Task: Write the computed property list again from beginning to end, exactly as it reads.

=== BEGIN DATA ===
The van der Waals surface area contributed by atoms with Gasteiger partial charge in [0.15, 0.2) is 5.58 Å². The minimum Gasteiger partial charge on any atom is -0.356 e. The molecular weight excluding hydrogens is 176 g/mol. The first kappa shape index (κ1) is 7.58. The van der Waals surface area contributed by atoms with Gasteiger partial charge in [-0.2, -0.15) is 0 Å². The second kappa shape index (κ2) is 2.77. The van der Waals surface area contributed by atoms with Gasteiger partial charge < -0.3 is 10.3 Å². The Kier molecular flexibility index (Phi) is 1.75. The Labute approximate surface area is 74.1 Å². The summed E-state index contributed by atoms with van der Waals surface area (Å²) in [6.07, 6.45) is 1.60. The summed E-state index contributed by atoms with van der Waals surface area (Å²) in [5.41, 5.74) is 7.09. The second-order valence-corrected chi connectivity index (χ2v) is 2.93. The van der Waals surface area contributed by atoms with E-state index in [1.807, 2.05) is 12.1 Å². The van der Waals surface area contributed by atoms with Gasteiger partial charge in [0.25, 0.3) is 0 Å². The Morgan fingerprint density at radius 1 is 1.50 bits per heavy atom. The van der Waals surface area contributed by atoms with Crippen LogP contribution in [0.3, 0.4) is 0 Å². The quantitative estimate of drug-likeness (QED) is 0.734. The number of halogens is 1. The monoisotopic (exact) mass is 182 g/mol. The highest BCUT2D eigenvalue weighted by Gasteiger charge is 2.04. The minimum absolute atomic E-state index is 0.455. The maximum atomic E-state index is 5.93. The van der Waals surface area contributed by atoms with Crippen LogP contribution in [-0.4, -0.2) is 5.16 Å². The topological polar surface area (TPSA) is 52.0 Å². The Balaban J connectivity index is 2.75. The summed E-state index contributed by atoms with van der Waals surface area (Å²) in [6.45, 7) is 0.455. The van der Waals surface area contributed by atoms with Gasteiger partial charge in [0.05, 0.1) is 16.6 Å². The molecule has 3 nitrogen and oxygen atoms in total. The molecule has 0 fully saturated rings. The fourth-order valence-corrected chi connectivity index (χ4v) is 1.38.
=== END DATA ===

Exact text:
The van der Waals surface area contributed by atoms with Gasteiger partial charge in [0.15, 0.2) is 5.58 Å². The minimum Gasteiger partial charge on any atom is -0.356 e. The molecular weight excluding hydrogens is 176 g/mol. The first kappa shape index (κ1) is 7.58. The van der Waals surface area contributed by atoms with Gasteiger partial charge in [-0.2, -0.15) is 0 Å². The second kappa shape index (κ2) is 2.77. The van der Waals surface area contributed by atoms with Gasteiger partial charge < -0.3 is 10.3 Å². The Kier molecular flexibility index (Phi) is 1.75. The Labute approximate surface area is 74.1 Å². The summed E-state index contributed by atoms with van der Waals surface area (Å²) in [6.07, 6.45) is 1.60. The summed E-state index contributed by atoms with van der Waals surface area (Å²) in [5.41, 5.74) is 7.09. The second-order valence-corrected chi connectivity index (χ2v) is 2.93. The van der Waals surface area contributed by atoms with E-state index in [1.807, 2.05) is 12.1 Å². The van der Waals surface area contributed by atoms with Gasteiger partial charge in [0.25, 0.3) is 0 Å². The Morgan fingerprint density at radius 1 is 1.50 bits per heavy atom. The van der Waals surface area contributed by atoms with Crippen LogP contribution in [0.3, 0.4) is 0 Å². The quantitative estimate of drug-likeness (QED) is 0.734. The number of halogens is 1. The monoisotopic (exact) mass is 182 g/mol. The highest BCUT2D eigenvalue weighted by Gasteiger charge is 2.04. The minimum absolute atomic E-state index is 0.455. The maximum atomic E-state index is 5.93. The van der Waals surface area contributed by atoms with Crippen LogP contribution in [-0.4, -0.2) is 5.16 Å². The topological polar surface area (TPSA) is 52.0 Å². The Balaban J connectivity index is 2.75. The summed E-state index contributed by atoms with van der Waals surface area (Å²) in [6.45, 7) is 0.455. The van der Waals surface area contributed by atoms with Gasteiger partial charge in [0.05, 0.1) is 16.6 Å². The molecule has 3 nitrogen and oxygen atoms in total. The molecule has 0 fully saturated rings. The fourth-order valence-corrected chi connectivity index (χ4v) is 1.38.